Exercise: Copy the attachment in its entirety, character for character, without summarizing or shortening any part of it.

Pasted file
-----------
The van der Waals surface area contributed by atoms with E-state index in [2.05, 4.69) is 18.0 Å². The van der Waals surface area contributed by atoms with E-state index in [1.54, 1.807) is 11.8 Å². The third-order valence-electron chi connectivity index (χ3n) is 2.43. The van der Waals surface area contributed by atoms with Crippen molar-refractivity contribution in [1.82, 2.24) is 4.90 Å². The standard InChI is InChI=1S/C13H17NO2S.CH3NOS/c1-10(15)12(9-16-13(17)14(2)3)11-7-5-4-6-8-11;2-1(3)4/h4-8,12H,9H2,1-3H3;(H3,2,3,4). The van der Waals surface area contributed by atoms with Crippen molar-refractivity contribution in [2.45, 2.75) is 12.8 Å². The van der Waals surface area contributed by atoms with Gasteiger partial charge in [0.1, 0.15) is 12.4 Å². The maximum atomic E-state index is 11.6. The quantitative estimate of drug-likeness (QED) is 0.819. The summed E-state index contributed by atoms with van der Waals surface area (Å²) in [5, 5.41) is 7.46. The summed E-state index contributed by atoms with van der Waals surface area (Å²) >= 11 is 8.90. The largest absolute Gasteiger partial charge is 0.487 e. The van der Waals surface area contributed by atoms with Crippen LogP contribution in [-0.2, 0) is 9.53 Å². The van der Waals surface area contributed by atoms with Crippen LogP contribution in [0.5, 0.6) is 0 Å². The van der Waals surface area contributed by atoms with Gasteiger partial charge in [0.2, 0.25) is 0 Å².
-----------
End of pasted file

The van der Waals surface area contributed by atoms with E-state index in [2.05, 4.69) is 18.0 Å². The van der Waals surface area contributed by atoms with E-state index in [1.54, 1.807) is 11.8 Å². The third-order valence-electron chi connectivity index (χ3n) is 2.43. The van der Waals surface area contributed by atoms with Crippen molar-refractivity contribution in [1.82, 2.24) is 4.90 Å². The standard InChI is InChI=1S/C13H17NO2S.CH3NOS/c1-10(15)12(9-16-13(17)14(2)3)11-7-5-4-6-8-11;2-1(3)4/h4-8,12H,9H2,1-3H3;(H3,2,3,4). The van der Waals surface area contributed by atoms with Crippen molar-refractivity contribution in [2.45, 2.75) is 12.8 Å². The van der Waals surface area contributed by atoms with Gasteiger partial charge in [0.1, 0.15) is 12.4 Å². The maximum atomic E-state index is 11.6. The quantitative estimate of drug-likeness (QED) is 0.819. The summed E-state index contributed by atoms with van der Waals surface area (Å²) in [5, 5.41) is 7.46. The summed E-state index contributed by atoms with van der Waals surface area (Å²) >= 11 is 8.90. The largest absolute Gasteiger partial charge is 0.487 e. The van der Waals surface area contributed by atoms with Crippen LogP contribution in [-0.2, 0) is 9.53 Å². The van der Waals surface area contributed by atoms with Crippen LogP contribution in [0.5, 0.6) is 0 Å². The van der Waals surface area contributed by atoms with Gasteiger partial charge in [0.2, 0.25) is 0 Å².